Items such as this often contain dedications, notes, or personal items to underline their importance. In addition to the dedication, an original photograph of the British Legation at Kabul was inserted into the middle section. There is no indication of the reason that Eleanor placed this image in the book. On the back, in pencil, it simply states: ‘British Legation Kabul’. It would be fascinating to know if, for example, her father had worked on the construction of this building.

These rare items are just two examples of the many unique items that the RCB Library holds and the stories they help to uncover. Visitors are invited to view both volumes in the context of a selection of other miniature and small books in the RCB Library hall.

For more information about Eleanor Knott, click here:

The online exhibition, available through this link ( was researched and compiled by Jennifer Murphy, Library Assistant, and Bryan Whelan, Assistant Librarian.

Important! Reformation 500 booked out: details of reserve list

With exactly a month to go before we host our big conference marking the 500th anniversary of the Reformation (20-21 October), plans are gathering apace. However, due to exceptionally high demand the conference has now been fully booked out!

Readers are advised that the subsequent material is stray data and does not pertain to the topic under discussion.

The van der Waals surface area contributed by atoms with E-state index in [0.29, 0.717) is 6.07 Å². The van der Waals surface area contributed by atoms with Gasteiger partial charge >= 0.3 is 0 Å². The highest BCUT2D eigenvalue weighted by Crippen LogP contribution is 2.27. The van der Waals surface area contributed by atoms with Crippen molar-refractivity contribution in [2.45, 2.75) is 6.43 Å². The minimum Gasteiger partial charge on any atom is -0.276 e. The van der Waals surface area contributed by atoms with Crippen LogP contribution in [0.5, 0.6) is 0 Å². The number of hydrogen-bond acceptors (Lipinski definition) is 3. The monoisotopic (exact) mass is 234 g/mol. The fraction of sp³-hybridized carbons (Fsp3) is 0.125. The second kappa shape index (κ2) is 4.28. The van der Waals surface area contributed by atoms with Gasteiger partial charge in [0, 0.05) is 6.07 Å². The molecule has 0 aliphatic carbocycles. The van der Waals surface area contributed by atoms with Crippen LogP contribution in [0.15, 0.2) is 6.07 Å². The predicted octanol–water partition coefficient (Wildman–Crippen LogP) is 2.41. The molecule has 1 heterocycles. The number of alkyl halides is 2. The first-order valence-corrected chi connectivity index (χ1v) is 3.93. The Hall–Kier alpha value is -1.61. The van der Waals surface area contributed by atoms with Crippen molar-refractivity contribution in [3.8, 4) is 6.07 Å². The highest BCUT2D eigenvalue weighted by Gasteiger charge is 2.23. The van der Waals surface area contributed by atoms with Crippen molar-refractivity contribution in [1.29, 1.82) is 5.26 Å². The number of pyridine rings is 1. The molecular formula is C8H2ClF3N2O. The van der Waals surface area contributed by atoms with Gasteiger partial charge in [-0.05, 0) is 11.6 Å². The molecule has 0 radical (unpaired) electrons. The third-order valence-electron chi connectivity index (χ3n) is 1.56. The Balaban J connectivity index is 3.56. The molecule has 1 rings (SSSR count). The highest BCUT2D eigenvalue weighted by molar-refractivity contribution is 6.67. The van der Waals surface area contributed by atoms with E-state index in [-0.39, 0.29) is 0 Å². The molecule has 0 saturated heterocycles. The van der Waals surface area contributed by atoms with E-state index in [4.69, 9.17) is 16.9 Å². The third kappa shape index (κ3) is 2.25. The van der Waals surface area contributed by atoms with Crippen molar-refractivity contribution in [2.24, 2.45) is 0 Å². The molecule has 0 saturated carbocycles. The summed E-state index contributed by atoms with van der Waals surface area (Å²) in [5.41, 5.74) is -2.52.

Still looking to attend the big event?

Those who would like to attend the conference but have not yet registered can ask to be put on a reservation list. Closer to the time we will be informed of possible availabilities where registered attendees must state their intention to come. Should there be people who are unable to make it, our secretary will contact those on the reservation list. This will work on a a basis of those who express an interest first (as of today). If you wish to be put on the reservation list, please email Dr Adrian Empey at

We thank you for your understanding and patience, and hope to see many of you there!

Reformation 500 is now booked out but a reserve list has been set up. Please email our secretary

The value of Church of Ireland registers: Ballincollig military men & their families 1810-1922

The details of some 2,187 people – soldiers and their families – recorded in the registers of Ballincollig Garrison Chapel have been recovered using the registers of baptisms, marriages and burials between 1810 and 1922 now in the safe custody of the Representative Church Body Library in Dublin. Further research using a variety of additional resources has further unlocked their hidden stories.

The work has been carried out by local historian Anne Donaldson, who over the course of several years diligently extracted all of the names and details of the soldiers mentioned in the garrison chapel registers (a combined register of baptisms 1810-1864; marriages 1823-1842 and burials 1813-1882; a register of baptisms 1865-1921; and a register of burials 1871-1920). Then, using a variety of other primary sources, she fleshed out details about them and their families, all of which data she has inputted to a detailed spreadsheet, a PDF copy of which is now available online at this link: